IPVMU Certified / IPVM Admin | 07/21/14 02:43pm
Here's an interesting read from a statistician who analyzed a set of over three million stolen banking PIN codes purchased online in 2012. After analyzing the dataset, he reported his findings:
The 'Best' (least commonly used) PIN:
"In my dataset the answer is 8068 with just 25 occurrences in 3.4 million (this equates to 0.000744%, far, far fewer than random distribution would predict, and five orders of magnitude behind the most popular choice)."
The 'Worst' (most often used) PIN:
"The most popular password is 1234 with nearly 11% of the 3.4 million passwords using it. It's utterly staggering how popular this password appears to be."
His reports provides good insight on how/why people chose certain PINs they think are unique, ie:
"Statistically, one third of all codes can be guessed by trying just 61 distinct combinations!"
"Many people also asked the significance of 1004 i n the four character PIN table. This comes from Korean speakers. When spoken, "1004" is cheonsa (cheon = 1000, sa=4). "Cheonsa" also happens to be the Korean word for Angel."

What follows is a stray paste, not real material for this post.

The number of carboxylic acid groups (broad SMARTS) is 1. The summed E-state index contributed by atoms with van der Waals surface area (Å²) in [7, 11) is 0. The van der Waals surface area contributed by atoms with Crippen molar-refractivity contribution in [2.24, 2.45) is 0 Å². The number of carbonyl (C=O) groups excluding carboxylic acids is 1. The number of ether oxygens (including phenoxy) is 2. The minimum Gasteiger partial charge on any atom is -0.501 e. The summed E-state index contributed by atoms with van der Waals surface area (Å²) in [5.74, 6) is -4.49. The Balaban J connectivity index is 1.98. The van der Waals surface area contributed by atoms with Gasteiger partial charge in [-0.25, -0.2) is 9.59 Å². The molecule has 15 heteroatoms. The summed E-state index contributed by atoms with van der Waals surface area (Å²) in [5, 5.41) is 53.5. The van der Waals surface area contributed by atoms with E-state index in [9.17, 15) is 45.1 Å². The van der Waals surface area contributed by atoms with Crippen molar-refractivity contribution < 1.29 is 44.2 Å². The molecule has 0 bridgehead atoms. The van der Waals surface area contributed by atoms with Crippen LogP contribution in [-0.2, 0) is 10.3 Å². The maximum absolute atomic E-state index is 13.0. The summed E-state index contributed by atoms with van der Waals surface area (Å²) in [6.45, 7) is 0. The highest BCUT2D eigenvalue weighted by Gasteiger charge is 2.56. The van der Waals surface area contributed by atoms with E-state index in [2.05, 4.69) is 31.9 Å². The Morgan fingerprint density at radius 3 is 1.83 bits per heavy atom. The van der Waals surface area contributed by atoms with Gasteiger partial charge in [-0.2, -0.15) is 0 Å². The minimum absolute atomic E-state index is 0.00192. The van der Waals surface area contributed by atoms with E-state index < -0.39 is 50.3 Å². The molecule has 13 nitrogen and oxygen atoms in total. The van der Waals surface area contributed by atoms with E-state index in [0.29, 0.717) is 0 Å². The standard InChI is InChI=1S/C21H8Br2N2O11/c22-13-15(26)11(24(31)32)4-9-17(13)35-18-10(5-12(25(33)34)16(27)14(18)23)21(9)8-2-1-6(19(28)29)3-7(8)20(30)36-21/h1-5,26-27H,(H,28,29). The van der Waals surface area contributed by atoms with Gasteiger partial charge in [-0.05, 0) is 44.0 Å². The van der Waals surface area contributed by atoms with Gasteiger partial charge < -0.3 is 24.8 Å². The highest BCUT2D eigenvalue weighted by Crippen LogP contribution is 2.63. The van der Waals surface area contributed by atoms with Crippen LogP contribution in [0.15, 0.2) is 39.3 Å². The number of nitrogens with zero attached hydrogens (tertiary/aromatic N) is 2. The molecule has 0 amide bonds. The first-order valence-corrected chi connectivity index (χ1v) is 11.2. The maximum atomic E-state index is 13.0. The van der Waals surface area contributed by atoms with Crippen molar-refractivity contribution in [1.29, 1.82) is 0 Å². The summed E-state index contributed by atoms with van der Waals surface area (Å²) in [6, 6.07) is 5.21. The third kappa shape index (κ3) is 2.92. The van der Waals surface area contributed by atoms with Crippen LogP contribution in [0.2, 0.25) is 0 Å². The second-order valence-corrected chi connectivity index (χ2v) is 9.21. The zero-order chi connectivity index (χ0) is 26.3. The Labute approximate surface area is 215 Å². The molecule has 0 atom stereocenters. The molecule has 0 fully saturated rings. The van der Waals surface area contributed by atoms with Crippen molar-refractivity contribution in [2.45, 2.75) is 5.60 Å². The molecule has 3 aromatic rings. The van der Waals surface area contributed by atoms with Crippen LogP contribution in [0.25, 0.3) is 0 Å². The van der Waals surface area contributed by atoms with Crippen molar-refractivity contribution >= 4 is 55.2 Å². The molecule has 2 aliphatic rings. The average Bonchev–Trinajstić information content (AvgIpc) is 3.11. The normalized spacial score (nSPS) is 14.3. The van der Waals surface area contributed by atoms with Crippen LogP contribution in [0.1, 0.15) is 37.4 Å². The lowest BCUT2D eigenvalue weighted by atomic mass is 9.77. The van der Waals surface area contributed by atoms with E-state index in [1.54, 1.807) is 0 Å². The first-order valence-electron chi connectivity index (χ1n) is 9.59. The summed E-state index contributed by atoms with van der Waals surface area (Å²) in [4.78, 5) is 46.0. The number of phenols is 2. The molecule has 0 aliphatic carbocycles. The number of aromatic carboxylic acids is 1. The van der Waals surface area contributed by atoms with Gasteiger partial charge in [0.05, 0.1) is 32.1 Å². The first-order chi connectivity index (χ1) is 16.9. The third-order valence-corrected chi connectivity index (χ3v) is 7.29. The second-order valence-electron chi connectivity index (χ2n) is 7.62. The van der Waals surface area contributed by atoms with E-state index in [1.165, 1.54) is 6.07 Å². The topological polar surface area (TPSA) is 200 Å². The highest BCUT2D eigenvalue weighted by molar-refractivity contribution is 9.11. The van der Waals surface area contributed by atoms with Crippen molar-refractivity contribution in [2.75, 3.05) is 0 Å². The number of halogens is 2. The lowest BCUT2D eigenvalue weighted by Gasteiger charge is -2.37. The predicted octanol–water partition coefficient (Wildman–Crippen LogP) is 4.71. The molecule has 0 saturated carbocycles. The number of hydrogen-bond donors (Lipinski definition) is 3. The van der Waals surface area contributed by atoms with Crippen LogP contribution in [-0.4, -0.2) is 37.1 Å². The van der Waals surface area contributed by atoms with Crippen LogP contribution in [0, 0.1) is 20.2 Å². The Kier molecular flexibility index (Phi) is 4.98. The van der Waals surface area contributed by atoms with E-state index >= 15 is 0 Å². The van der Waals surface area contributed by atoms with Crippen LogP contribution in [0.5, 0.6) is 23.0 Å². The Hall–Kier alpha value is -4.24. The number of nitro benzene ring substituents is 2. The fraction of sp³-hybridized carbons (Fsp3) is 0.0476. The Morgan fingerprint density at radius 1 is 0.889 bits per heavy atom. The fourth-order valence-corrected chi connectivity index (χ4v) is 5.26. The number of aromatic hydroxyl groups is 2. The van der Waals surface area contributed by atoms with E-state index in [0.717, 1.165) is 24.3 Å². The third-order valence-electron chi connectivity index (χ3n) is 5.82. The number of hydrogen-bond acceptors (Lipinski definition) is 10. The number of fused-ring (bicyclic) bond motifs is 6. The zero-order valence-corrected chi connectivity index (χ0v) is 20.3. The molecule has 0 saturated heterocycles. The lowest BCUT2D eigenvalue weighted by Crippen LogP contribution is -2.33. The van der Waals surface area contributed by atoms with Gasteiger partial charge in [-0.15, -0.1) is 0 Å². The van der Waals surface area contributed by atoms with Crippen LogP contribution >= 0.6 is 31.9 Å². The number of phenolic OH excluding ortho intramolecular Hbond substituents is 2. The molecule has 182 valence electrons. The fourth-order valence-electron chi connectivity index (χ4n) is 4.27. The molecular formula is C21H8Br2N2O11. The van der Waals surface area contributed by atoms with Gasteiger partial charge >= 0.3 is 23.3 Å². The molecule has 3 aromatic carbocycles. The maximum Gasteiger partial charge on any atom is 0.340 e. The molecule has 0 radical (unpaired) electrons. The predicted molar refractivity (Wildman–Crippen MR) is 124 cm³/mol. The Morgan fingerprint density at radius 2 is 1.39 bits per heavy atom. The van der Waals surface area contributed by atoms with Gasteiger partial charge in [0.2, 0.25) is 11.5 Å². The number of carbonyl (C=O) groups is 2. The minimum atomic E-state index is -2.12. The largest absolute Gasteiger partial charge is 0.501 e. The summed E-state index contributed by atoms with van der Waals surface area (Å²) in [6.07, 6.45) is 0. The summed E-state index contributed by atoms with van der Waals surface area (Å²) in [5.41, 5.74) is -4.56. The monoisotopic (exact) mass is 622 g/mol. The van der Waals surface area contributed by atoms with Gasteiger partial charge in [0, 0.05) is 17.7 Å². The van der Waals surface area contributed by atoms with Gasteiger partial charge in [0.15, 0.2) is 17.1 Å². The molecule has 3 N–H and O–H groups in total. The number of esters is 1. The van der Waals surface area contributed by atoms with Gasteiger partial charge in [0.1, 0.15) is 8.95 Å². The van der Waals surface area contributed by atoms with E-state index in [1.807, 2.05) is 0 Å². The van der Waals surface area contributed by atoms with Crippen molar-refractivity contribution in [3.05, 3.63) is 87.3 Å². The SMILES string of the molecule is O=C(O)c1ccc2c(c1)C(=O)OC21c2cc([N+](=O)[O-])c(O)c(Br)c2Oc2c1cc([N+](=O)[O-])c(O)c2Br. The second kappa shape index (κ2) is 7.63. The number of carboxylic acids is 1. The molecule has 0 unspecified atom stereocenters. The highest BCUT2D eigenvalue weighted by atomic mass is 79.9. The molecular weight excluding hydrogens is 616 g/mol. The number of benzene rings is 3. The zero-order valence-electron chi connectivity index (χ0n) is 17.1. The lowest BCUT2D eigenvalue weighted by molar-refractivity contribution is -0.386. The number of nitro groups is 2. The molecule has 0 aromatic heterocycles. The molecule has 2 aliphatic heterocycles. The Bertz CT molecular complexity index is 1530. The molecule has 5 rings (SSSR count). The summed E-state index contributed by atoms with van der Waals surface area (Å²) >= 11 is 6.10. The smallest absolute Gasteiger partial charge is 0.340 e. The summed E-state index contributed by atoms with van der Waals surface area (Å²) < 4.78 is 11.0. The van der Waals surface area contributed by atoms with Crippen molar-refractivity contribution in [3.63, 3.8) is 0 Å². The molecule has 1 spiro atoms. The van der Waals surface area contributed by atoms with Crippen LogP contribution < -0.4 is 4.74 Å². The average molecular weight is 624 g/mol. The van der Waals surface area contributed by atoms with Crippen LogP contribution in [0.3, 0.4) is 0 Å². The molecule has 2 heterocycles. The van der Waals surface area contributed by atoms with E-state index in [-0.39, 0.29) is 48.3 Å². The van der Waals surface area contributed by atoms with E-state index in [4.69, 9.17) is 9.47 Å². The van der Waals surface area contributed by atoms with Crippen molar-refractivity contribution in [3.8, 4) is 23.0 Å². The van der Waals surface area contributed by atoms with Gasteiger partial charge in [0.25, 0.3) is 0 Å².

There are plenty of parallels between banking PINs and those used in access control. The author's recommendation is not surprising: Use 'layers' of authentication, or multiple authentication factors:
"Bottom line: Security strengthens with layers, and the simple application of encryption on your database table can help protect your customer’s data if this table is exposed. It does not defend against all possible attacks, but it does nothing but good things.